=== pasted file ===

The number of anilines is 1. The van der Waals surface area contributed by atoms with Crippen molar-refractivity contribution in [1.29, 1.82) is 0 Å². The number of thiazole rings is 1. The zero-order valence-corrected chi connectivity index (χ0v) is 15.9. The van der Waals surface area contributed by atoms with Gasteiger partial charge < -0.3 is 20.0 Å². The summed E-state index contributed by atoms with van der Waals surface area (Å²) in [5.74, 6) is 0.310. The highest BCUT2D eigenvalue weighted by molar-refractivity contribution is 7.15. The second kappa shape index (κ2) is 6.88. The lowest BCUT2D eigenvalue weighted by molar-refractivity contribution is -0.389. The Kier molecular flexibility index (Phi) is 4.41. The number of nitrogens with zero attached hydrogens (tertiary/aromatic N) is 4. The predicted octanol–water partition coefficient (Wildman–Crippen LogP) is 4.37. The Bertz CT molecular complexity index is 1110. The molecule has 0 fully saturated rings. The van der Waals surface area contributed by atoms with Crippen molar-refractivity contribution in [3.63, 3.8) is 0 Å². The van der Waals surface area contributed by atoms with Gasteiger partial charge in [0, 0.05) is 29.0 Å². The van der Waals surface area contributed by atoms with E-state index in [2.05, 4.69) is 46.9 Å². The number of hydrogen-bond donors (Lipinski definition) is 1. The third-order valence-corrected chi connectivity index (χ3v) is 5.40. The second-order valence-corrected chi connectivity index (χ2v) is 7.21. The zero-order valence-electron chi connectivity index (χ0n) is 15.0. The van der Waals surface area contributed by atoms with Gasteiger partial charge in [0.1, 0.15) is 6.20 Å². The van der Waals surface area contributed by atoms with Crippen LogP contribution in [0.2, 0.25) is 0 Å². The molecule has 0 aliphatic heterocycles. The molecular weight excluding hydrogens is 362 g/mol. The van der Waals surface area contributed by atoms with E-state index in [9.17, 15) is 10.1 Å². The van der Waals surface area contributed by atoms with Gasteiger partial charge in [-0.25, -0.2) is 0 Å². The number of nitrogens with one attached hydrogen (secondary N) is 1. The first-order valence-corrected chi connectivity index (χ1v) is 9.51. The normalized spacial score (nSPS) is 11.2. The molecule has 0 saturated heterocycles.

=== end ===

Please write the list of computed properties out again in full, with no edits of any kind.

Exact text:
The number of anilines is 1. The van der Waals surface area contributed by atoms with Crippen molar-refractivity contribution in [1.29, 1.82) is 0 Å². The number of thiazole rings is 1. The zero-order valence-corrected chi connectivity index (χ0v) is 15.9. The van der Waals surface area contributed by atoms with Gasteiger partial charge < -0.3 is 20.0 Å². The summed E-state index contributed by atoms with van der Waals surface area (Å²) in [5.74, 6) is 0.310. The highest BCUT2D eigenvalue weighted by molar-refractivity contribution is 7.15. The second kappa shape index (κ2) is 6.88. The lowest BCUT2D eigenvalue weighted by molar-refractivity contribution is -0.389. The Kier molecular flexibility index (Phi) is 4.41. The number of nitrogens with zero attached hydrogens (tertiary/aromatic N) is 4. The predicted octanol–water partition coefficient (Wildman–Crippen LogP) is 4.37. The Bertz CT molecular complexity index is 1110. The molecule has 0 fully saturated rings. The van der Waals surface area contributed by atoms with Crippen molar-refractivity contribution in [3.63, 3.8) is 0 Å². The van der Waals surface area contributed by atoms with Gasteiger partial charge in [0, 0.05) is 29.0 Å². The van der Waals surface area contributed by atoms with E-state index in [2.05, 4.69) is 46.9 Å². The number of hydrogen-bond donors (Lipinski definition) is 1. The third-order valence-corrected chi connectivity index (χ3v) is 5.40. The second-order valence-corrected chi connectivity index (χ2v) is 7.21. The zero-order valence-electron chi connectivity index (χ0n) is 15.0. The van der Waals surface area contributed by atoms with Gasteiger partial charge in [0.1, 0.15) is 6.20 Å². The van der Waals surface area contributed by atoms with Crippen LogP contribution in [0.2, 0.25) is 0 Å². The molecule has 0 aliphatic heterocycles. The molecular weight excluding hydrogens is 362 g/mol. The van der Waals surface area contributed by atoms with E-state index in [9.17, 15) is 10.1 Å². The van der Waals surface area contributed by atoms with Gasteiger partial charge in [-0.25, -0.2) is 0 Å². The number of nitrogens with one attached hydrogen (secondary N) is 1. The first-order valence-corrected chi connectivity index (χ1v) is 9.51. The normalized spacial score (nSPS) is 11.2. The molecule has 0 saturated heterocycles.